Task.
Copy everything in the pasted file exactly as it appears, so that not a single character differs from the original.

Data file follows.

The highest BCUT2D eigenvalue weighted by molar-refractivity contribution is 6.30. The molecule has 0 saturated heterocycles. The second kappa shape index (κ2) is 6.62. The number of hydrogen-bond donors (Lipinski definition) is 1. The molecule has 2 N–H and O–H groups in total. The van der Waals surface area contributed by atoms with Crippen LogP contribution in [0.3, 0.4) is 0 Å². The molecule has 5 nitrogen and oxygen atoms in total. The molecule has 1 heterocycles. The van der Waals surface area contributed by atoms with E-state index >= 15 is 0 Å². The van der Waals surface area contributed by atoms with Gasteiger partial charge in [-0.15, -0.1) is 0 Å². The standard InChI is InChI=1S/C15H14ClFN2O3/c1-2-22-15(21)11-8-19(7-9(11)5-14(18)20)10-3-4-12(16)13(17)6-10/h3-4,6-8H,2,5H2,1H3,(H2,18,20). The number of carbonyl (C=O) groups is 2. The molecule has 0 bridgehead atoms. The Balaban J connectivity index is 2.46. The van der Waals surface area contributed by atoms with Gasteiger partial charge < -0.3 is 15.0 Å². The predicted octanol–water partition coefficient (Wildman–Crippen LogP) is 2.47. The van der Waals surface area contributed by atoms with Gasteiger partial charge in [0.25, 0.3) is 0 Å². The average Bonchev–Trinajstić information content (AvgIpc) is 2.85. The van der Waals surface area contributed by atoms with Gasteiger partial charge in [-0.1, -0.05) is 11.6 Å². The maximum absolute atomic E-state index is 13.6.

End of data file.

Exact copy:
The highest BCUT2D eigenvalue weighted by molar-refractivity contribution is 6.30. The molecule has 0 saturated heterocycles. The second kappa shape index (κ2) is 6.62. The number of hydrogen-bond donors (Lipinski definition) is 1. The molecule has 2 N–H and O–H groups in total. The van der Waals surface area contributed by atoms with Crippen LogP contribution in [0.3, 0.4) is 0 Å². The molecule has 5 nitrogen and oxygen atoms in total. The molecule has 1 heterocycles. The van der Waals surface area contributed by atoms with E-state index >= 15 is 0 Å². The van der Waals surface area contributed by atoms with Gasteiger partial charge in [-0.15, -0.1) is 0 Å². The standard InChI is InChI=1S/C15H14ClFN2O3/c1-2-22-15(21)11-8-19(7-9(11)5-14(18)20)10-3-4-12(16)13(17)6-10/h3-4,6-8H,2,5H2,1H3,(H2,18,20). The number of carbonyl (C=O) groups is 2. The molecule has 0 bridgehead atoms. The Balaban J connectivity index is 2.46. The van der Waals surface area contributed by atoms with Gasteiger partial charge < -0.3 is 15.0 Å². The predicted octanol–water partition coefficient (Wildman–Crippen LogP) is 2.47. The van der Waals surface area contributed by atoms with Gasteiger partial charge in [0.25, 0.3) is 0 Å². The average Bonchev–Trinajstić information content (AvgIpc) is 2.85. The van der Waals surface area contributed by atoms with Gasteiger partial charge in [-0.1, -0.05) is 11.6 Å². The maximum absolute atomic E-state index is 13.6.